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Deception + the Honest Performance of Contracts

In 2014 the Supreme Court pronounced that good faith contractual performance is a general principle in the common law of contracts and that there is a common law duty applicable to all contracts to act honestly in the performance of obligations; Bhasin v. Hrynew, 2014 SCC 71.

Generally, Bhasin imposed a duty of honest performance of contractual obligations. In Bhasin, the duty of honest performance included refraining from misleading or lying to the other party with respect to the performance of the contract. That obligation did not require that the parties be absolutely loyal to the other party, to act as a fiduciary to the other party, nor did it impose an obligation of full disclosure, and it did not mean that a party would have to subvert its interests to that of the other party. The result or goal of this new duty was to ensure that the other party would have a chance to protect their interests if the contract did not work out.

Bhasin acknowledged that good faith and honest performance would be a fact-based inquiry—leaving open the possibility that this new common law doctrine created by the Supreme Court would be further developed. And they have now issued another decision on this topic.

Background

Fast forward six years, and the Supreme Court was asked to examine this duty in C.M. Callow v. Zollinger et al2020 SCC 45. C.M. Callow involved a contract for maintenance services provided by Callow to the Defendants, a group of condominium corporations (Baycrest). Formed in April 2012, the contract covered winter maintenance services from November 1, 2012 to April 30, 2014. Callow and Baycrest also had a summer maintenance contract, which, combined with the winter contract, provided Callow with year-round work for Baycrest. 

Callow performed the winter maintenance duties for the 2012/2013 winter season and began work under the following summer contract. While doing his 2013 summer maintenance work, Callow decided to put in a little extra time/effort and money (“freebies”) for Baycrest’s benefit. He thought the freebies would incentivize Baycrest to renew his winter maintenance contract for a further two years upon expiry of the winter maintenance contract in April 2014.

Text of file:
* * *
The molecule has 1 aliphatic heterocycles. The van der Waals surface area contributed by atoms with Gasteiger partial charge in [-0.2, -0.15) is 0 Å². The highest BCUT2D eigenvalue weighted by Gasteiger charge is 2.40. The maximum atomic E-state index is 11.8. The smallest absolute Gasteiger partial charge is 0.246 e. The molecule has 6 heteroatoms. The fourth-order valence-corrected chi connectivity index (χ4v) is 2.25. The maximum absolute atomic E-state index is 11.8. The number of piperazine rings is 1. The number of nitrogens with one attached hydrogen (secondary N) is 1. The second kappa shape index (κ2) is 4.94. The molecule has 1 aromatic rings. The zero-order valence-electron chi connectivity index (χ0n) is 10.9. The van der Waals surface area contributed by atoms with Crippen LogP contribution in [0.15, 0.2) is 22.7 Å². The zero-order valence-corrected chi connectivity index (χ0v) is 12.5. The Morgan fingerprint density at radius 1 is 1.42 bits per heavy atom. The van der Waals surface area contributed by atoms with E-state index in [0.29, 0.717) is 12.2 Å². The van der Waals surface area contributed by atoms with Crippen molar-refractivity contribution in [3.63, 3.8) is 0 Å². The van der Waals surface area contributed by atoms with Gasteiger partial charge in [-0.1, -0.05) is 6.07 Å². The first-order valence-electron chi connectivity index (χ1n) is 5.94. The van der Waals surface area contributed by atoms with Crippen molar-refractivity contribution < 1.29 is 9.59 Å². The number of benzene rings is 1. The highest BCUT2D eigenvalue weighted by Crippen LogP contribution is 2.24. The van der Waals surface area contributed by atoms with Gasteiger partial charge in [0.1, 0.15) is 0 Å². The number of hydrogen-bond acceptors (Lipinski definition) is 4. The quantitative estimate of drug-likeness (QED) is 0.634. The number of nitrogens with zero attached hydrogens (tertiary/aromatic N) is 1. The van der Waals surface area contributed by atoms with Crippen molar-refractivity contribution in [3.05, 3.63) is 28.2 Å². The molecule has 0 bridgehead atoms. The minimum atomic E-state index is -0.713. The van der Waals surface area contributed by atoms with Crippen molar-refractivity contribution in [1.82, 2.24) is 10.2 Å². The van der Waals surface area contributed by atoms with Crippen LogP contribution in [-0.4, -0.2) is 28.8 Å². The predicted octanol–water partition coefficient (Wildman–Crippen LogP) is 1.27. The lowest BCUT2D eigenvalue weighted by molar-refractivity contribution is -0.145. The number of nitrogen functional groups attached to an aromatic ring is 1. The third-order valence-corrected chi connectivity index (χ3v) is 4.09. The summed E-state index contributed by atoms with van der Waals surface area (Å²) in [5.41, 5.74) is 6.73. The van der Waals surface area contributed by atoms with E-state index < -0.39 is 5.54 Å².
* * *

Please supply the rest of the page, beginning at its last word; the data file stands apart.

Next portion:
The winter maintenance contract stipulated that Baycrest could terminate the agreement with ten days’ written notice. In March/April 2013, Baycrest decided internally to end the winter contract but did not give Callow notice of termination of the contract because they wanted to ensure that he fully performed the summer contract. After Baycrest decided to terminate the contract, they noticed Callow’s extra efforts but did not advise Callow that his efforts were for naught and that they were going to terminate the winter contract. Baycrest terminated the winter contract with ten days’ contractual written notice in September 2013—approximately one month before Callow’s work was to begin for the last winter season of the current winter contract. Callow sued for unjust enrichment for the freebies he provided during the summer, the cost of the subcontracts he entered into in reliance on the winter contract continuing, and his expected profits.

Trial Court

The trial court made a finding of fact that Baycrest actively deceived Callow from March/April 2013 when they decided not to terminate the winter contract until September 2013. By giving him notice of the termination in part, they had continued to represent that the current winter contract was not in danger of being terminated. The trial court held that Baycrest violated the principle of good faith and the duty of honest performance.

Ontario Court of Appeal

The Ontario Court of Appeal held that the trial court erred in expanding the duty of honest performance beyond the terms of the contract. The duty of honest performance required that the parties be honest with each other concerning matters “directly linked to the performance of the contract”. That is, linked to the winter contract then in effect. The rationale for this was, despite the communications between the parties regarding whether there was to be a future winter contract, those discussions were not linked to the current winter contract, which Baycrest had a right to terminate on 10-days’ notice.

The Ontario Court of Appeal stated the purpose of the duty of honesty introduced in Bhasin was to be applied to avoid commercial uncertainty and did not impose a duty of loyalty or disclosure or require a party to forego the advantages flowing from the contract (Callow, at para 26).

Supreme Court of Canada

Callow appealed to the Supreme Court of Canada on the following basis:

  1. Baycrest misled him about his performance and the prospect of a renewed winter maintenance agreement—that in doing so, the Defendants’ exercise of the termination clause was wrongful, even if the required 10-days’ notice was given (Callow, at para 32);